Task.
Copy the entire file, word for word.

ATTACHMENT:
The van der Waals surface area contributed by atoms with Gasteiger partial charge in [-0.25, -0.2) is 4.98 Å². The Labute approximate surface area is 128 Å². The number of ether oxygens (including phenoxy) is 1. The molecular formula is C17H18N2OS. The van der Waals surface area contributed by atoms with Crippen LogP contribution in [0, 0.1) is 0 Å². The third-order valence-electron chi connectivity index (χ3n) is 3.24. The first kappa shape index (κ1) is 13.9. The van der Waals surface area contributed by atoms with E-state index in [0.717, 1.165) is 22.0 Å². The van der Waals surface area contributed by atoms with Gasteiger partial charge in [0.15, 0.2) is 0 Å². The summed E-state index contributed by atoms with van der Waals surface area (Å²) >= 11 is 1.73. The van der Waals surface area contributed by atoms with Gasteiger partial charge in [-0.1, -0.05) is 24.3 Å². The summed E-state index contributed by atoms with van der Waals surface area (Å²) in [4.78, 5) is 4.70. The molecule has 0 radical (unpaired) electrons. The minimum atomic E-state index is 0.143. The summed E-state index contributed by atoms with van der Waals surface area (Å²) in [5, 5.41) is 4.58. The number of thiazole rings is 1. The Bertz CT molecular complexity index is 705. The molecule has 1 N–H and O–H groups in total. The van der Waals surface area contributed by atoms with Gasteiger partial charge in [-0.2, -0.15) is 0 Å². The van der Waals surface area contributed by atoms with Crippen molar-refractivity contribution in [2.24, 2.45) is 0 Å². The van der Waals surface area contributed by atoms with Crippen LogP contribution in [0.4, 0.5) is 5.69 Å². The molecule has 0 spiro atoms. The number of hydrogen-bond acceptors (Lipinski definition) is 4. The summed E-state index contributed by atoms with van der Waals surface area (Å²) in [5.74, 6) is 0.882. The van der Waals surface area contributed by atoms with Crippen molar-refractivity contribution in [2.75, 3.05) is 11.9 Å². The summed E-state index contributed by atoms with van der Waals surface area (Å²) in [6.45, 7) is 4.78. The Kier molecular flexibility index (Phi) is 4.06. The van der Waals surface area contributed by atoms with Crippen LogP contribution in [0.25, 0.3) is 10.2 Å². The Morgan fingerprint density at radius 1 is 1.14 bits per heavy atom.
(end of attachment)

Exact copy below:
The van der Waals surface area contributed by atoms with Gasteiger partial charge in [-0.25, -0.2) is 4.98 Å². The Labute approximate surface area is 128 Å². The number of ether oxygens (including phenoxy) is 1. The molecular formula is C17H18N2OS. The van der Waals surface area contributed by atoms with Crippen LogP contribution in [0, 0.1) is 0 Å². The third-order valence-electron chi connectivity index (χ3n) is 3.24. The first kappa shape index (κ1) is 13.9. The van der Waals surface area contributed by atoms with E-state index in [0.717, 1.165) is 22.0 Å². The van der Waals surface area contributed by atoms with Gasteiger partial charge in [0.15, 0.2) is 0 Å². The summed E-state index contributed by atoms with van der Waals surface area (Å²) >= 11 is 1.73. The van der Waals surface area contributed by atoms with Gasteiger partial charge in [-0.1, -0.05) is 24.3 Å². The summed E-state index contributed by atoms with van der Waals surface area (Å²) in [4.78, 5) is 4.70. The molecule has 0 radical (unpaired) electrons. The minimum atomic E-state index is 0.143. The summed E-state index contributed by atoms with van der Waals surface area (Å²) in [5, 5.41) is 4.58. The number of thiazole rings is 1. The Bertz CT molecular complexity index is 705. The molecule has 1 N–H and O–H groups in total. The van der Waals surface area contributed by atoms with Gasteiger partial charge in [-0.2, -0.15) is 0 Å². The van der Waals surface area contributed by atoms with Crippen molar-refractivity contribution in [2.24, 2.45) is 0 Å². The van der Waals surface area contributed by atoms with Crippen LogP contribution in [0.4, 0.5) is 5.69 Å². The molecule has 0 spiro atoms. The number of hydrogen-bond acceptors (Lipinski definition) is 4. The summed E-state index contributed by atoms with van der Waals surface area (Å²) in [5.74, 6) is 0.882. The van der Waals surface area contributed by atoms with Crippen molar-refractivity contribution in [2.75, 3.05) is 11.9 Å². The summed E-state index contributed by atoms with van der Waals surface area (Å²) in [6.45, 7) is 4.78. The Kier molecular flexibility index (Phi) is 4.06. The van der Waals surface area contributed by atoms with Crippen LogP contribution in [0.25, 0.3) is 10.2 Å². The Morgan fingerprint density at radius 1 is 1.14 bits per heavy atom.